Summary: The TV show “Castle” shows us the mad nature of marriage in 21st C America, and suggests why we no longer work the machinery that drives our vital institutions (this the alienation that social scientists warn of). We no longer believe reforming America requires understanding what’s happening and clearly seeing how we want to live. This leads to folly. Society must be built on rock, not sand.
“… a world-without-end bargain.”
— William Shakespeare describes marriage in “Love’s Labour’s Lost” (c. 1595).
- In her marriages, Beckett is everygirl.
- In their divorces Castle is everyman, Beckett everygirl.
- A useful conclusion about marriage.
- History of marriage.
- Other posts in this series about “Castle”.
- For More Information.
- Tom Tomorrow gives us A Brief History of Marriage.
(1) In her marriages, Beckett is everygirl
We watch hit TV shows because they speak to our dreams, fears, goals, and conflicts. Romantic comedies like “Castle” focus on marriage, one of our foundational institutions. It’s a major theme of the series “Castle”, both of the main characters’ arcs and the individual episode. How people select partners, the ceremony, marriage, divorce, and post-marriage life.
Richard Castle has married twice, a conventional middle-aged American practicing serial monogamy, hoping that the third time is the charm.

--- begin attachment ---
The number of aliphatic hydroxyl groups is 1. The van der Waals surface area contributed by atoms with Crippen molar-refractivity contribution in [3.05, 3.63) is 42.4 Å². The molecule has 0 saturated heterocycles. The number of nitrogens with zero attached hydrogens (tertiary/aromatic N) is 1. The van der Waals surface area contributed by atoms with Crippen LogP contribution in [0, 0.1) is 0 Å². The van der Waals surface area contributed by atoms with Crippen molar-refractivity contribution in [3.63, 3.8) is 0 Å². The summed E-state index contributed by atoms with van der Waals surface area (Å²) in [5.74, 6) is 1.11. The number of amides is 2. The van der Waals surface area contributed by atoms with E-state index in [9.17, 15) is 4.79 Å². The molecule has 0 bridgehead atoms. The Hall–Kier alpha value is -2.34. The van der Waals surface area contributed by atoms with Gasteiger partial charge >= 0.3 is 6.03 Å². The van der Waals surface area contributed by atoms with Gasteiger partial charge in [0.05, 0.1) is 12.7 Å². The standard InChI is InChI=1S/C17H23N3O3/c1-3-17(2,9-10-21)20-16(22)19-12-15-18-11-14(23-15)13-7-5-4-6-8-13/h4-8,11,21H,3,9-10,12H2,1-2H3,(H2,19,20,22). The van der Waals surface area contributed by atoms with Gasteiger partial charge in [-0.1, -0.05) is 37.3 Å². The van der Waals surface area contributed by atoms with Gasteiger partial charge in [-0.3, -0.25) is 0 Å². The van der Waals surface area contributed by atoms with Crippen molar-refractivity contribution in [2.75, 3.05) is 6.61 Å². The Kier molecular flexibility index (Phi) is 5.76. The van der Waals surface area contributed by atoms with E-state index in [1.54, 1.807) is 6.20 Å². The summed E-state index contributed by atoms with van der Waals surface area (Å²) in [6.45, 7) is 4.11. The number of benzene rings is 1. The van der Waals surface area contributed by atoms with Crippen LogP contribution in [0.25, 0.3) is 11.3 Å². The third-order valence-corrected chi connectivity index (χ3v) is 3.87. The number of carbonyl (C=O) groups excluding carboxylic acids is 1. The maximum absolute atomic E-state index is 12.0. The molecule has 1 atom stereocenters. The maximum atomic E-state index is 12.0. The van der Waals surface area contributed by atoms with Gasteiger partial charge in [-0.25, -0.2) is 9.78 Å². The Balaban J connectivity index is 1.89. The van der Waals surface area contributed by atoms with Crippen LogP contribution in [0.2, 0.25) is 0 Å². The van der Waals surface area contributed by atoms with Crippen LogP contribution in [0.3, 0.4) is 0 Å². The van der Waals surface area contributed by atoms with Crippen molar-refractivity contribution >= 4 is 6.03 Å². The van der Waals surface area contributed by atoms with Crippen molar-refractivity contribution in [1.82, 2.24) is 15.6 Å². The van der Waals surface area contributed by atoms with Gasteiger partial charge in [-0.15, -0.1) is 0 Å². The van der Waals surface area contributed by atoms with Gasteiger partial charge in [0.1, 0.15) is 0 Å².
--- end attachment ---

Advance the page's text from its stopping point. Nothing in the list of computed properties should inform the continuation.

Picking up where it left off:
Beckett has more interesting history, illustrating the several irrational elements to our social system. Married in a drunken fling while in college, she could not cope with the resulting cognitive dissonance between her logical decision to divorce and her self-image as one who marries for life (“I’m a one and done sort of girl”). In this she is everygirl.
She resolves this is an all-too-human way: she just ignores the marriage. That’s not an obvious FAIL, since there are no central records for marriages in the US (as there are in all other First World nations). The Centers for Disease Control explains why…
Information on the total numbers and rates of marriages and divorces at the national and State levels are published in the NCHS National Vital Statistics Reports. The collection of detailed data was suspended beginning in January 1996. Limitations in the information collected by the States as well as budgetary considerations necessitated this action.
A 15-year old Vegas marriage might easily remain secret. Background checks, even by the FBI, don’t query the marriage records of every State — and seldom investigate more than 10 years of history (except the basics, such as birth and education).
But Beckett points us to a deeper conflict in our system of marriage. One we all see, but consider too horrific too mention.
(2) In their divorces, Castle is everyman and Beckett is everygirl
“… to have and to hold from this day forward, for better, for worse, for richer, for poorer, in sickness and in health, to love and to cherish, till death us do part.”
Castle and Beckett will go to the altar (eventually, perhaps figuratively), as millions of Americans do every year. For many it is the capstone ceremony of their lives: a lavish and expensive event, staged before families and friends, at the climax of which they look into each other’s eyes and lie.